The 7 Triggers of Fascination

July 11th, 2012   •   no comments   

Sally Hogshead of Fascinate (courtesy of Radical Careering)

I’ve listened to a fascinating podcast by Derek Halpern of the Social Triggers website. In the podcast, he interviews Sally Hogshead, the Chief Fascination Officer of Fascinate, Inc. and author of Fascinate: Your 7 Triggers to Persuasion and Captivation. Done in a conversational fashion, the interview provided an interesting overview of the 7 psychological triggers that companies can employ to achieve better and more targeted results in their marketing.

According to Sally (she blogs here) we don’t have learn how to be fascinating.  Instead, we should unlearn how to be boring!

So what are these fascination triggers? Let us begin with the one that gets us “hot under the collar”….


Also considered one of the seven deadly sins, Lust or Passion can be best exemplified by the example of Marilyn Monroe with her “wet voice”.  When we eat something, our mouth literally waters. Similarly, when we hear somebody speak to us in this manner – like Marilyn – that kind of “pillow talk” activates our responses.

Other than voice, we can make use of video, descriptive cues, adjectives and “sound” like we’re in a state of pleasure when communicating across different media. These help to stir the passions of our customers.


The next element of mystique draws upon the fact that what we do not say sometimes matters more than what we do say. In a world that is flooded with information and self important “brandspeak”, it pays to keep people at the “edge of their seats”.  Here, we’re talking about a distinct, inimitable experience that is uniquely encapsulated in your product or service.

An example is the German hard liquor drink Jagermeister, which has an almost mythical quality to it even though most people who drink it doesn’t like the taste. In Sally’s own words, it is like a badge and an affiliation to an exclusive club, akin to fashionistas who wear Jimmy Choo shoes.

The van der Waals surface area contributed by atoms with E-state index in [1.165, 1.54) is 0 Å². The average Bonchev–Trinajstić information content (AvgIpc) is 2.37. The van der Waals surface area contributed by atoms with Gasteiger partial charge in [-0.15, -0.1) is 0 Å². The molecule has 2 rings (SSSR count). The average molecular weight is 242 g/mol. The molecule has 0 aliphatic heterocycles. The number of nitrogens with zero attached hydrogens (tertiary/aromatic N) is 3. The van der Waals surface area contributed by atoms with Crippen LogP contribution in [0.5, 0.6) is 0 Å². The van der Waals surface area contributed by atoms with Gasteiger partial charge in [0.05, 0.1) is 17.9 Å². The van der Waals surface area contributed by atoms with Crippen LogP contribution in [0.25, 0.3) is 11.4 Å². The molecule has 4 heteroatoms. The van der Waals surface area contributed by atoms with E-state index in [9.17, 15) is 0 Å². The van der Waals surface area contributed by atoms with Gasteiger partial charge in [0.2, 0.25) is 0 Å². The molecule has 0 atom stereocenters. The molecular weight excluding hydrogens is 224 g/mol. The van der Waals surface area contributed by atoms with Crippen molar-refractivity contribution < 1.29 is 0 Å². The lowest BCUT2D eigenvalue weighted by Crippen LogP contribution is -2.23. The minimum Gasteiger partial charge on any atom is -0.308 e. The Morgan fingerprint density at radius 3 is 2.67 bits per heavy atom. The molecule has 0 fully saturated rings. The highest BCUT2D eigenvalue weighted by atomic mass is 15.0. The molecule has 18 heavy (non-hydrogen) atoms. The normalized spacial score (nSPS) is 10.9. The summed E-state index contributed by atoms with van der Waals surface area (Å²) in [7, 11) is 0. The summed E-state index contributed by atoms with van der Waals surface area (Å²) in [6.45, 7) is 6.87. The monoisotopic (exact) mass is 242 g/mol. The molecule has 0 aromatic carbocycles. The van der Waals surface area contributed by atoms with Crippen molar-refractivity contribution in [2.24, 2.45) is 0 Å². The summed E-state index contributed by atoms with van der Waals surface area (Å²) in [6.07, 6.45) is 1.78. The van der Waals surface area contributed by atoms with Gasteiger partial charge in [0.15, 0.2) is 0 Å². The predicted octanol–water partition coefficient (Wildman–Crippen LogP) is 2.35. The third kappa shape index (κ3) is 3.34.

Alarm is the trigger that gets people to “panic” and response to an imminent deadline. It stems from the fear of loss, and can help to steer people to do something through alerting people on the negative consequences of not taking action. Ie, if you don’t do something about it soon, you are going to lose this never-to-be-repeated deal!

Examples of the alarm trigger include any promotion, sale or discount that is time-based, urgent, and offered for a “limited period only”. Point out the negative consequences of not taking action. This helps to spur people to purchase your product or visit your establishment.


This trigger is exemplified by how certain products can cost so much more compared to generic products. In the mid 17 century, Sally shares a story that tulips can be even more expensive than the house and garden in which they are planted in! The reason for their highly inflated value is due to the irrational need for people to have it.

Creating an element of prestige can be done through perceived respect, by elevating the value of goods in the eyes of your customers. It isn’t just about raising prices alone, but about “owning a signature moment” where you can kick ass.


Power is conveyed through the authority and a “take charge” attitude of a business showing its clients that it knows what its doing. It is the reason why a top-notch hawker stall can treat its customers gruffly and bark orders at them yet have long queues day after day.  It is about leadership and respect for a proprietor or a professional who knows what he or she is doing.

To showcase power, it may be useful to take a stand on an issue or topic that you’re confident about. Have quotations from industry leaders or academics that endorse you or your product, hence increasing your “mojo” in the eyes of your potential customers.


People have this inherent liking to do stuff that they’re forbidden to do. Just look at the number of Singapore guys – many of whom are highly paid professionals – recently hauled up for underaged prostitution! Everybody has that interest in something different, special or perhaps even bordering on mischief and naughtiness.

For businesses, they can try to inject an element of surprise which deviates from the norm. It can include something that is unexpected like Groupon which took an established system of coupons and use social media to turn it on its head by pushing it out to people.


The exact opposite of Vice, Trust is about stability, dependability and reliability. Its about why we order the same dish in the restaurant, or revisit the same old doctor, dentist, accountant or lawyer time and time again. In an age of utter transparency enabled by social media, trust becomes more key than ever before.

By establishing time-tested patterns of service or product quality, small businesses can leverage on the trigger of trust and ensure that they deliver on what they promise.  Simply doing what you say that you were going to do, or exceeding on your promise, you would be able to tap onto the power of trust.

For more information on the Fascinate system, do visit Sally Hogshead’s website which comes with lots of great freebies.

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